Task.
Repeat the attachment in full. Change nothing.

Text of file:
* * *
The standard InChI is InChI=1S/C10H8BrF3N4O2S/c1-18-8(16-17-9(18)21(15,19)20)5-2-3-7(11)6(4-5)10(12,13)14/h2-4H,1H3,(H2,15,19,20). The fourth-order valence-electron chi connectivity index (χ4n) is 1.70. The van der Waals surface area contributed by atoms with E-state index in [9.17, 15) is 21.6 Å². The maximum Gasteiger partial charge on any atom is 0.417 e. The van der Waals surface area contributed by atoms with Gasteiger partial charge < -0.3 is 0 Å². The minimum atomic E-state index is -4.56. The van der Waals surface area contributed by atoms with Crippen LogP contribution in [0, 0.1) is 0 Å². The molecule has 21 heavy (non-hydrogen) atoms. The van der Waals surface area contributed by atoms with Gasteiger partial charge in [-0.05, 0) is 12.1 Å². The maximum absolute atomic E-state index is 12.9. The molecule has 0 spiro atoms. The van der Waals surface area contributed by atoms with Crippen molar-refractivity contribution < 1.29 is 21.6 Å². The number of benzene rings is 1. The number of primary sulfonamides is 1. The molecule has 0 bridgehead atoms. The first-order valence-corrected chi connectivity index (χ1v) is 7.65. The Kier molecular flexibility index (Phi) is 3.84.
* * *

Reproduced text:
The standard InChI is InChI=1S/C10H8BrF3N4O2S/c1-18-8(16-17-9(18)21(15,19)20)5-2-3-7(11)6(4-5)10(12,13)14/h2-4H,1H3,(H2,15,19,20). The fourth-order valence-electron chi connectivity index (χ4n) is 1.70. The van der Waals surface area contributed by atoms with E-state index in [9.17, 15) is 21.6 Å². The maximum Gasteiger partial charge on any atom is 0.417 e. The van der Waals surface area contributed by atoms with Gasteiger partial charge < -0.3 is 0 Å². The minimum atomic E-state index is -4.56. The van der Waals surface area contributed by atoms with Crippen LogP contribution in [0, 0.1) is 0 Å². The molecule has 21 heavy (non-hydrogen) atoms. The van der Waals surface area contributed by atoms with Gasteiger partial charge in [-0.05, 0) is 12.1 Å². The maximum absolute atomic E-state index is 12.9. The molecule has 0 spiro atoms. The van der Waals surface area contributed by atoms with Crippen molar-refractivity contribution < 1.29 is 21.6 Å². The number of benzene rings is 1. The number of primary sulfonamides is 1. The molecule has 0 bridgehead atoms. The first-order valence-corrected chi connectivity index (χ1v) is 7.65. The Kier molecular flexibility index (Phi) is 3.84.